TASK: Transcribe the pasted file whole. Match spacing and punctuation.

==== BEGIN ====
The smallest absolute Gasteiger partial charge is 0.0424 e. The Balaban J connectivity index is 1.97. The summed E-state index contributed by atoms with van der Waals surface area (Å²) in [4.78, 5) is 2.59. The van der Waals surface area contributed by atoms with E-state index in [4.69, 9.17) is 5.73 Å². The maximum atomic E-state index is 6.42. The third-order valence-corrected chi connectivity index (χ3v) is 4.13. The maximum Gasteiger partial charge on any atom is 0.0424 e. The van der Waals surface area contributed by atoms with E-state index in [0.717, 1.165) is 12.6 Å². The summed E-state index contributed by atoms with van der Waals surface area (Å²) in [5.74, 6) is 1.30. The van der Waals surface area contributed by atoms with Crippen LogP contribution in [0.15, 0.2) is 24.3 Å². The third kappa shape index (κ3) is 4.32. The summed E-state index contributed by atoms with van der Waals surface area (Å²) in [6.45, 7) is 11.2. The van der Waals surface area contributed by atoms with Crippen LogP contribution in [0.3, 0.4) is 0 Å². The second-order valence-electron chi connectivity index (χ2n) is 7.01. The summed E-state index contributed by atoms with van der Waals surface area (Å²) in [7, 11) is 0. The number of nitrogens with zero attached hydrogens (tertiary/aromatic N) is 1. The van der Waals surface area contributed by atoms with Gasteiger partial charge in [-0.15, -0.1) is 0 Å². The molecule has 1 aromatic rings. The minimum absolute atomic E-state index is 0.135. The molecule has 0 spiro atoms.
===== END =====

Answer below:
The smallest absolute Gasteiger partial charge is 0.0424 e. The Balaban J connectivity index is 1.97. The summed E-state index contributed by atoms with van der Waals surface area (Å²) in [4.78, 5) is 2.59. The van der Waals surface area contributed by atoms with E-state index in [4.69, 9.17) is 5.73 Å². The maximum atomic E-state index is 6.42. The third-order valence-corrected chi connectivity index (χ3v) is 4.13. The maximum Gasteiger partial charge on any atom is 0.0424 e. The van der Waals surface area contributed by atoms with E-state index in [0.717, 1.165) is 12.6 Å². The summed E-state index contributed by atoms with van der Waals surface area (Å²) in [5.74, 6) is 1.30. The van der Waals surface area contributed by atoms with Crippen LogP contribution in [0.15, 0.2) is 24.3 Å². The third kappa shape index (κ3) is 4.32. The summed E-state index contributed by atoms with van der Waals surface area (Å²) in [6.45, 7) is 11.2. The van der Waals surface area contributed by atoms with Crippen LogP contribution in [0.3, 0.4) is 0 Å². The second-order valence-electron chi connectivity index (χ2n) is 7.01. The summed E-state index contributed by atoms with van der Waals surface area (Å²) in [7, 11) is 0. The number of nitrogens with zero attached hydrogens (tertiary/aromatic N) is 1. The van der Waals surface area contributed by atoms with Gasteiger partial charge in [-0.15, -0.1) is 0 Å². The molecule has 1 aromatic rings. The minimum absolute atomic E-state index is 0.135. The molecule has 0 spiro atoms.